g cannon-fire from the shattered walls of Ciudad Rodrigo, commends itself neither to my reason nor my fancy. I now regard the accounts of the bloody passage of the Bridge of Lodi, and of French cuirassiers madly transfixing themselves upon the bayonets of Wellington's squares, with very much the same feeling of horror and loathing which is excited by a detail of the exploits of an Indian Thug, or those of a mad Malay running a muck, creese in hand, through the streets of Pulo Penang. Your Waterloo, and battles of the Nile and Baltic,—what are they, in sober fact, but gladiatorial murder-games on a great scale,—human imitations of bull-fights, at which Satan sits as grand alguazil and master of ceremonies? It is only when a great thought incarnates itself in action, desperately striving to find utterance even in sabre-clash and gun-fire, or when Truth and Freedom, in their mistaken zeal and distrustful of their own powers, put on battleharness, that I can feel any sympathy with merel
Lake Erie (United States) (search for this): chapter 3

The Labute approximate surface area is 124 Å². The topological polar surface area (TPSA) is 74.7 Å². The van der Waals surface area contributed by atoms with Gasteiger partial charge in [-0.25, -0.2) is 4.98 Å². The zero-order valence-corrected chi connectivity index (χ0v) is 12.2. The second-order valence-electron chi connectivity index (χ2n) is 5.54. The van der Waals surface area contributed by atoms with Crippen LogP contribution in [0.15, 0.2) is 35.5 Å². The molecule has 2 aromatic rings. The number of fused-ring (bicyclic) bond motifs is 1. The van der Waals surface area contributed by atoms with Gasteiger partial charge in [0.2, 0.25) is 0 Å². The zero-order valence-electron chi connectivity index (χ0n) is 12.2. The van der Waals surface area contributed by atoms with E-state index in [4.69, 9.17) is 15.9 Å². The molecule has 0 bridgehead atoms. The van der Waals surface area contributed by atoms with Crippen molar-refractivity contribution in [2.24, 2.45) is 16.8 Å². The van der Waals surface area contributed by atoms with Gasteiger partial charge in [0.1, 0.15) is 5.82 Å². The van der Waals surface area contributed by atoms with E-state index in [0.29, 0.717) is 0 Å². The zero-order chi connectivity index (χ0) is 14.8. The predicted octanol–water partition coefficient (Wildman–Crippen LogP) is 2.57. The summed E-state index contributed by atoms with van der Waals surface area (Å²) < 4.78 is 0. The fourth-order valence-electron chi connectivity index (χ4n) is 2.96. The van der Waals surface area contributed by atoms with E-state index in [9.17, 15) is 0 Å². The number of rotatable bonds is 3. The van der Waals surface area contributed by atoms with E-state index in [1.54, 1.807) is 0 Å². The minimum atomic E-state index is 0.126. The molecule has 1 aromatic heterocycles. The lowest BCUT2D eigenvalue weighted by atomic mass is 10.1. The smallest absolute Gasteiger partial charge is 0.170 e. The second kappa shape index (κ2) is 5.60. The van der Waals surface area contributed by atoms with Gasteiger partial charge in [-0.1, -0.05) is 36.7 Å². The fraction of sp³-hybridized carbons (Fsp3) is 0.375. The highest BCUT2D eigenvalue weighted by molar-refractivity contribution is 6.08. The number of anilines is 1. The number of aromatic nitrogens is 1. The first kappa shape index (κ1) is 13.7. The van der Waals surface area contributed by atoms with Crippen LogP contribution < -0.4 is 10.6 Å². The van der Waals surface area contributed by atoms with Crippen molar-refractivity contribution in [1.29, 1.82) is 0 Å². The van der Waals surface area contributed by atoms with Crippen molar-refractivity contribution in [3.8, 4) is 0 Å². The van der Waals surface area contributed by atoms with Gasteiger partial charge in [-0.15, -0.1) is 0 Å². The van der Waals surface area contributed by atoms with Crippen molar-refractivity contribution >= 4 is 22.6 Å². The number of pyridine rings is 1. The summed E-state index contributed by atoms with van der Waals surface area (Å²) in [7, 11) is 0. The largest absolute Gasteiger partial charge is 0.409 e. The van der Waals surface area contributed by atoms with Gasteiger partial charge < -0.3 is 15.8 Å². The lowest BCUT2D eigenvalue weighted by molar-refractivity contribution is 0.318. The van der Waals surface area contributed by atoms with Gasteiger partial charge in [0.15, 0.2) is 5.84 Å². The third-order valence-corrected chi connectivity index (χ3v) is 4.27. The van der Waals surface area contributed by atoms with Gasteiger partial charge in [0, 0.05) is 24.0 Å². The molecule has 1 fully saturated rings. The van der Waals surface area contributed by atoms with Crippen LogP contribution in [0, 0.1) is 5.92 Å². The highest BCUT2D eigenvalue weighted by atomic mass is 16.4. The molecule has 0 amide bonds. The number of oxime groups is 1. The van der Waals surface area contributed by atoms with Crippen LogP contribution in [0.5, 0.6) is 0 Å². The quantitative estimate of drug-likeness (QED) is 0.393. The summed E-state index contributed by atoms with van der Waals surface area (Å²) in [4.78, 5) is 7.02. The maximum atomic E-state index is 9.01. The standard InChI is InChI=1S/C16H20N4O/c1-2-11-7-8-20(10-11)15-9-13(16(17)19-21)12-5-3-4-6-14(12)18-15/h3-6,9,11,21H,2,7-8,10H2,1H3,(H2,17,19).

se consecration of the Christian to the cause of humanity, freedom, and religion. Christ comes in the conversion, the regeneration, the emancipation, of the world. The heroine of long Point. [1869.] looking at the Government Chart of Lake Erie, one sees the outlines of a long, narrow island, stretching along the shore of Canada West, oppo—I site the point where Loudon District pushes its low, wooded wedge into the lake. This is Long Point Island, known and dreaded by the navigators minks and wildfowl with whom they were tenants in common, but for a circumstance which called into exercise unsuspected qualities of generous courage and heroic self-sacrifice. The dark, stormy close of November, 1854, found many vessels on Lake Erie, but the fortunes of one alone have special interest for us. About that time the schooner Conductor, owned by John McLeod, of the Provincial Parliament, a resident of Amherstburg, at the mouth of the Detroit River, entered the lake from that ri
Dracut (Massachusetts, United States) (search for this): chapter 3